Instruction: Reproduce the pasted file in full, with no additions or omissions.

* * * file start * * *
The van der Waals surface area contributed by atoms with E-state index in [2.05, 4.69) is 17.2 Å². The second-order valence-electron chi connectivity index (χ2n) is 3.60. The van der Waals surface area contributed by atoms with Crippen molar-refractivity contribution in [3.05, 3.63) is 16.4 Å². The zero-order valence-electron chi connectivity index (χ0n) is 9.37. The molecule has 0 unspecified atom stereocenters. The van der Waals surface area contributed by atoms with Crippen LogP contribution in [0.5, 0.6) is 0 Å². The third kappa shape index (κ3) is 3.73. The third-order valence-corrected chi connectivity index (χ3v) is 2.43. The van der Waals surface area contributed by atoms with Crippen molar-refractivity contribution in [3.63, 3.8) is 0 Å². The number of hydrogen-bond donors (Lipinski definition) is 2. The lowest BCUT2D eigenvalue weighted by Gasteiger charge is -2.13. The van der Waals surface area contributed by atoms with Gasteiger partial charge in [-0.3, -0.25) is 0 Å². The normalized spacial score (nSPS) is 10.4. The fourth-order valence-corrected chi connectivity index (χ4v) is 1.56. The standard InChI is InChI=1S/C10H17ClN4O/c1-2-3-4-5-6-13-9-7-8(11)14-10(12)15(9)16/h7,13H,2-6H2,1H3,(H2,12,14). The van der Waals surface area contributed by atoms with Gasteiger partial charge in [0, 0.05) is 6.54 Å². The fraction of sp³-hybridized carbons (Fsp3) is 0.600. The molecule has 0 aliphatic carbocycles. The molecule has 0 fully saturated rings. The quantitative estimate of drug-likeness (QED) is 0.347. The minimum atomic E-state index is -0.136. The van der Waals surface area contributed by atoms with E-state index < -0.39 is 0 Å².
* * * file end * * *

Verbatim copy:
The van der Waals surface area contributed by atoms with E-state index in [2.05, 4.69) is 17.2 Å². The second-order valence-electron chi connectivity index (χ2n) is 3.60. The van der Waals surface area contributed by atoms with Crippen molar-refractivity contribution in [3.05, 3.63) is 16.4 Å². The zero-order valence-electron chi connectivity index (χ0n) is 9.37. The molecule has 0 unspecified atom stereocenters. The van der Waals surface area contributed by atoms with Crippen LogP contribution in [0.5, 0.6) is 0 Å². The third kappa shape index (κ3) is 3.73. The third-order valence-corrected chi connectivity index (χ3v) is 2.43. The van der Waals surface area contributed by atoms with Crippen molar-refractivity contribution in [3.63, 3.8) is 0 Å². The number of hydrogen-bond donors (Lipinski definition) is 2. The lowest BCUT2D eigenvalue weighted by Gasteiger charge is -2.13. The van der Waals surface area contributed by atoms with Gasteiger partial charge in [-0.3, -0.25) is 0 Å². The normalized spacial score (nSPS) is 10.4. The fourth-order valence-corrected chi connectivity index (χ4v) is 1.56. The standard InChI is InChI=1S/C10H17ClN4O/c1-2-3-4-5-6-13-9-7-8(11)14-10(12)15(9)16/h7,13H,2-6H2,1H3,(H2,12,14). The van der Waals surface area contributed by atoms with Gasteiger partial charge in [0, 0.05) is 6.54 Å². The fraction of sp³-hybridized carbons (Fsp3) is 0.600. The molecule has 0 aliphatic carbocycles. The molecule has 0 fully saturated rings. The quantitative estimate of drug-likeness (QED) is 0.347. The minimum atomic E-state index is -0.136. The van der Waals surface area contributed by atoms with E-state index < -0.39 is 0 Å².